Ruffino Il Ducale A Modern IGT

If I were a winemaker in Italy’s Tuscany region and wanted to make a Chianti wine, I would have to make it according to parameters set by Italian law.  A specific blending of traditional grapes, for example, and a specific time or means of aging is dictated by law.

But say, I wanted to make a quality wine by straying outside those strict parameters.  There was no way to label that wine, other than “vino da tavola” or table wine, a designation for simple wines with few regulations or whose grapes were grown outside established quality zones.


In the 1960’s and 70’s, some winemakers frustrated with the limitations of the law, decided to begin making world-class wines using non-traditional grapes, even though they would only qualify for the basic table wine designation.   The now famous Antinori Tignanello, a blend of traditional Sangiovese with Bordeaux varietals Cabernet Sauvignon and Cabernet Franc, is the wine that really shook up the Italian wine industry with its non-traditional composition.

Italian law caught up with the trend and created a new designation in 1990, Indicazione Geografica Tipica, or simply IGT, to give these fine wines a quality designation.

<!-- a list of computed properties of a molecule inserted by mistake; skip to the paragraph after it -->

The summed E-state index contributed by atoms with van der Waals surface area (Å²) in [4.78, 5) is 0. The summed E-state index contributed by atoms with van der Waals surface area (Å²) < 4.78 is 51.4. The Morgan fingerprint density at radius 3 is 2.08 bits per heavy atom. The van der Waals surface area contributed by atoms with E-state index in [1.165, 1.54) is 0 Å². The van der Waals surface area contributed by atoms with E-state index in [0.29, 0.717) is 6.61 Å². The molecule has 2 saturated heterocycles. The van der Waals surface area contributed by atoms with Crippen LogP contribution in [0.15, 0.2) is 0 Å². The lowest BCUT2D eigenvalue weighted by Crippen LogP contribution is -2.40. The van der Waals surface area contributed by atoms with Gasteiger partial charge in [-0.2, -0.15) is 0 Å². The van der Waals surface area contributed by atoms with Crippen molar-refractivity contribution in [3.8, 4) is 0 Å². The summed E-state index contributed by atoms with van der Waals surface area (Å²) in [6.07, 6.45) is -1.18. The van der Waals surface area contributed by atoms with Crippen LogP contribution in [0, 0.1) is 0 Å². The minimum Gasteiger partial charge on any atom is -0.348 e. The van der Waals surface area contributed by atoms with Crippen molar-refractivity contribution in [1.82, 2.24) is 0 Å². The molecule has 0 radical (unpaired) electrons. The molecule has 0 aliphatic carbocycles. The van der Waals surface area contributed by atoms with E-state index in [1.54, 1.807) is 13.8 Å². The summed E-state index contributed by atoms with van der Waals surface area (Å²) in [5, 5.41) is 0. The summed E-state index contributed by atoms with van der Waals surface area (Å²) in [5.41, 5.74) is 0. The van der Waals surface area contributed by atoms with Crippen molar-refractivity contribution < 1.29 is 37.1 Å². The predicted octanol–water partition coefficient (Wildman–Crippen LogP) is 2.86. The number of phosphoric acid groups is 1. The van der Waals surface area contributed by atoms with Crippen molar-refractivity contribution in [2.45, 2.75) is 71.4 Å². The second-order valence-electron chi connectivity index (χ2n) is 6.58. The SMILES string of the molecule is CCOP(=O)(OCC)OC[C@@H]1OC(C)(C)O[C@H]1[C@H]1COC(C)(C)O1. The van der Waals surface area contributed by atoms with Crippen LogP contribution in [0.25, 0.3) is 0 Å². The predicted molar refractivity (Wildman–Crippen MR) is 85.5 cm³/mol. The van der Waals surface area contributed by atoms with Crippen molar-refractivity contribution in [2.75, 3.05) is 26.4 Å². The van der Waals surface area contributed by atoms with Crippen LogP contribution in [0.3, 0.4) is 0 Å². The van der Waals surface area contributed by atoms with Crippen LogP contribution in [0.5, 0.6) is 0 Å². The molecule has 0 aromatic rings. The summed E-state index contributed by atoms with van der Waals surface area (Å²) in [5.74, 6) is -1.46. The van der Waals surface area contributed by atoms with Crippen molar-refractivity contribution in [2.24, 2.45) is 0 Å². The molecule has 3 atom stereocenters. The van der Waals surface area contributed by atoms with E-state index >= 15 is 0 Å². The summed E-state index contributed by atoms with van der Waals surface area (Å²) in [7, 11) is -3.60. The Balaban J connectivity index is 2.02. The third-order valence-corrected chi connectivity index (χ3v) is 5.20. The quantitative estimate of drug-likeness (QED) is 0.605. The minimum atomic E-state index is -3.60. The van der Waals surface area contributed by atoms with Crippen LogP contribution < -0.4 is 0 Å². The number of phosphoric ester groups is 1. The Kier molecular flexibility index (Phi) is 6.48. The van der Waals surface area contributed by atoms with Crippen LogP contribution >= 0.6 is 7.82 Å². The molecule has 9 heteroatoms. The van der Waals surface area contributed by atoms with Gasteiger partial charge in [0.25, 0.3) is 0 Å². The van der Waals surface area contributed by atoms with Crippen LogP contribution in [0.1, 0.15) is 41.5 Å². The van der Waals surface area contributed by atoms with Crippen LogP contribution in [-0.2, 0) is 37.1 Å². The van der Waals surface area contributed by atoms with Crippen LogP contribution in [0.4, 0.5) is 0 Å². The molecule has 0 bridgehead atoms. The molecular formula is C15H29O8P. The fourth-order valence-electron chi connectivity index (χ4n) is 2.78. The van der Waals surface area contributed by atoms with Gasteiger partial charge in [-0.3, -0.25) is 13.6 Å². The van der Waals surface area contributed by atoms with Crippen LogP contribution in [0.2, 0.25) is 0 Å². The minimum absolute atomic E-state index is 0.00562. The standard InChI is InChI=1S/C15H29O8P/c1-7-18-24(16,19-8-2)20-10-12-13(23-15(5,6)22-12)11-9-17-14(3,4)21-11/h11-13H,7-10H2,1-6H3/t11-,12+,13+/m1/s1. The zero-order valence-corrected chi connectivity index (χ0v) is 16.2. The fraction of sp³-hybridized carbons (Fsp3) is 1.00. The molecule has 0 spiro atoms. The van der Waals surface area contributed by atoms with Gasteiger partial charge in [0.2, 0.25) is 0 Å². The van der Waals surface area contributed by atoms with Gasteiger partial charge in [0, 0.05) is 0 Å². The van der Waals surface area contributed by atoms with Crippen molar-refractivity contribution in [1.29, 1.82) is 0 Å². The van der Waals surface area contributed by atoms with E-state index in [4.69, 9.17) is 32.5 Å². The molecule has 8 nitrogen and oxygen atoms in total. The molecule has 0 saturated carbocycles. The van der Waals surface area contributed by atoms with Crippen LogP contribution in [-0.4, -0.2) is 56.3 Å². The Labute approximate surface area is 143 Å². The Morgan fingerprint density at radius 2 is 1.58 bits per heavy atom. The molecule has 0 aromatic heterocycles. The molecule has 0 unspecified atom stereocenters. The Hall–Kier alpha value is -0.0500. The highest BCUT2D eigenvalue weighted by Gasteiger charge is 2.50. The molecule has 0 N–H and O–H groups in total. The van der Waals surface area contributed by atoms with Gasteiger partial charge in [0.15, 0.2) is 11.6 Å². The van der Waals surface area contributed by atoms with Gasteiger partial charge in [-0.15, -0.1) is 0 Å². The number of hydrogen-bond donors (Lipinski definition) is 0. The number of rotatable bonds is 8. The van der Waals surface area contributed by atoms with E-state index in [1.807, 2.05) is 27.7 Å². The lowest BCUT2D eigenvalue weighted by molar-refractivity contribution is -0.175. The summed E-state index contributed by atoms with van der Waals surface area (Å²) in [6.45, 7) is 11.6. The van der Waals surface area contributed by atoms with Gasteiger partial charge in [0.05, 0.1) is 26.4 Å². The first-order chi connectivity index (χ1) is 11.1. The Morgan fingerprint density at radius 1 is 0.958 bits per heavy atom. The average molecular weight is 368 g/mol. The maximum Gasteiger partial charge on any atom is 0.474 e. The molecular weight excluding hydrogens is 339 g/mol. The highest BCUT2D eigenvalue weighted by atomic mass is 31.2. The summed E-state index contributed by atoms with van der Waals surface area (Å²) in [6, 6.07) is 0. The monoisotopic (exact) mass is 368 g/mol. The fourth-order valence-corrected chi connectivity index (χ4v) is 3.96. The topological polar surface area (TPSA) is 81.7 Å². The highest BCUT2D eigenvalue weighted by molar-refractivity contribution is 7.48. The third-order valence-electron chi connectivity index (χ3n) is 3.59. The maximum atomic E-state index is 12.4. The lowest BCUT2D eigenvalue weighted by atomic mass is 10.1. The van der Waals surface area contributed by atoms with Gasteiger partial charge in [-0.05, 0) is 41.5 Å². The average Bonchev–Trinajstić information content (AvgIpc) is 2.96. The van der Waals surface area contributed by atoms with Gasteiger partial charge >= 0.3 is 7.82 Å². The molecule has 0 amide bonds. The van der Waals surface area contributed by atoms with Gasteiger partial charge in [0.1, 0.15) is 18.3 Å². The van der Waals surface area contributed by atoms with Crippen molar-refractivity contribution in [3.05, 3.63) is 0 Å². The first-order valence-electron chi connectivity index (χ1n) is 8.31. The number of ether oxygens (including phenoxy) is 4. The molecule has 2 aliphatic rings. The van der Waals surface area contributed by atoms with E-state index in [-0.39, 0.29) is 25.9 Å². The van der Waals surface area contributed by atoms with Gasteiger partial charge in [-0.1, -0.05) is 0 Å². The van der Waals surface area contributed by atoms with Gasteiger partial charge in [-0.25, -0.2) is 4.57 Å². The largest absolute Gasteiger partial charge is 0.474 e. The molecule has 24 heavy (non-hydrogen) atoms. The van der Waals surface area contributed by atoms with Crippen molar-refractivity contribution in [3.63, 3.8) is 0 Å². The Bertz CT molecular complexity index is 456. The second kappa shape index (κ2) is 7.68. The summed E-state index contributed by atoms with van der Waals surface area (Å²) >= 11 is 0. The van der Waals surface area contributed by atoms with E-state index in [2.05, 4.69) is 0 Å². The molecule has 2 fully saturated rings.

All this being said, I plucked the Ruffino Il Ducale off my shelf.  It is an IGT, blending the traditional Tuscan Sangiovese grape (60%) with non-traditional Merlot (20%), and Syrah (20%).

Il Ducale is ruby red in color and holds aromas of cherries and nutmeg along with licorice and herbs with a bit of oak.  The palate is soft and offers cherry flavors along with oak and vanilla with a zing of spice and acidity.  The finish is dry and allows the cherry to linger.

The wine was so pleasant—not a huge powerhouse demanding attention, but rather a well-made wine with quiet style.  It was even more pleasant with the addition of cheese!

Particularly, a roll of fresh goat cheese somehow made the wine sweeter and lovelier, which, frankly is a mystery to me.  The slight pungency of the cheese disappeared in a sweet, creamy partner with the fruit of the wine.

Cheese just makes everything better!

The Ruffino Il Ducale perfectly fits the IGT label.  The winemaker has blended non-traditional grape varieties with the traditional Tuscan grape to create a modern, stylish wine of quality.

About the author: Sue Navratil

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